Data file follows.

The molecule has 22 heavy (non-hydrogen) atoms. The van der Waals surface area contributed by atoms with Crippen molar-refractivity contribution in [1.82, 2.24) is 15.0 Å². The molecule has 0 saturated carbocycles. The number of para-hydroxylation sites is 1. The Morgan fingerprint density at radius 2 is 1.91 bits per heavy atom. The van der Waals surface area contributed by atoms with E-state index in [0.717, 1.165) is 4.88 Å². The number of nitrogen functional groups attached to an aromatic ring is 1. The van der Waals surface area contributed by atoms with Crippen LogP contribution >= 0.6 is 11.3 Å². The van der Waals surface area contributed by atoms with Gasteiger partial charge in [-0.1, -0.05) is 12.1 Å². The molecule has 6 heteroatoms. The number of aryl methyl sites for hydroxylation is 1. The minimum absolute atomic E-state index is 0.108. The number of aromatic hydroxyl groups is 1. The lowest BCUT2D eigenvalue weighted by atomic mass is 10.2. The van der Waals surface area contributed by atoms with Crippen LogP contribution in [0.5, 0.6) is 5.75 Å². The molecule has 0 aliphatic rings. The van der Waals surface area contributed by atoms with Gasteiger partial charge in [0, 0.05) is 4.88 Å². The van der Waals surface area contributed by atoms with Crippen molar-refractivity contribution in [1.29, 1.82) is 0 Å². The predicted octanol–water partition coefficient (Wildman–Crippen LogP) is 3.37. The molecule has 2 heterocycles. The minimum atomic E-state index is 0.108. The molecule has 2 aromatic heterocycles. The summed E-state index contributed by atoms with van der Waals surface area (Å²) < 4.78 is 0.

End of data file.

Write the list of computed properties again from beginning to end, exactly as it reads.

The molecule has 22 heavy (non-hydrogen) atoms. The van der Waals surface area contributed by atoms with Crippen molar-refractivity contribution in [1.82, 2.24) is 15.0 Å². The molecule has 0 saturated carbocycles. The number of para-hydroxylation sites is 1. The Morgan fingerprint density at radius 2 is 1.91 bits per heavy atom. The van der Waals surface area contributed by atoms with E-state index in [0.717, 1.165) is 4.88 Å². The number of nitrogen functional groups attached to an aromatic ring is 1. The van der Waals surface area contributed by atoms with Crippen LogP contribution >= 0.6 is 11.3 Å². The van der Waals surface area contributed by atoms with Gasteiger partial charge in [-0.1, -0.05) is 12.1 Å². The molecule has 6 heteroatoms. The number of aryl methyl sites for hydroxylation is 1. The minimum absolute atomic E-state index is 0.108. The number of aromatic hydroxyl groups is 1. The lowest BCUT2D eigenvalue weighted by atomic mass is 10.2. The van der Waals surface area contributed by atoms with Crippen LogP contribution in [0.5, 0.6) is 5.75 Å². The molecule has 0 aliphatic rings. The van der Waals surface area contributed by atoms with Gasteiger partial charge in [0, 0.05) is 4.88 Å². The van der Waals surface area contributed by atoms with Crippen molar-refractivity contribution in [1.29, 1.82) is 0 Å². The predicted octanol–water partition coefficient (Wildman–Crippen LogP) is 3.37. The molecule has 2 heterocycles. The minimum atomic E-state index is 0.108. The molecule has 2 aromatic heterocycles. The summed E-state index contributed by atoms with van der Waals surface area (Å²) < 4.78 is 0.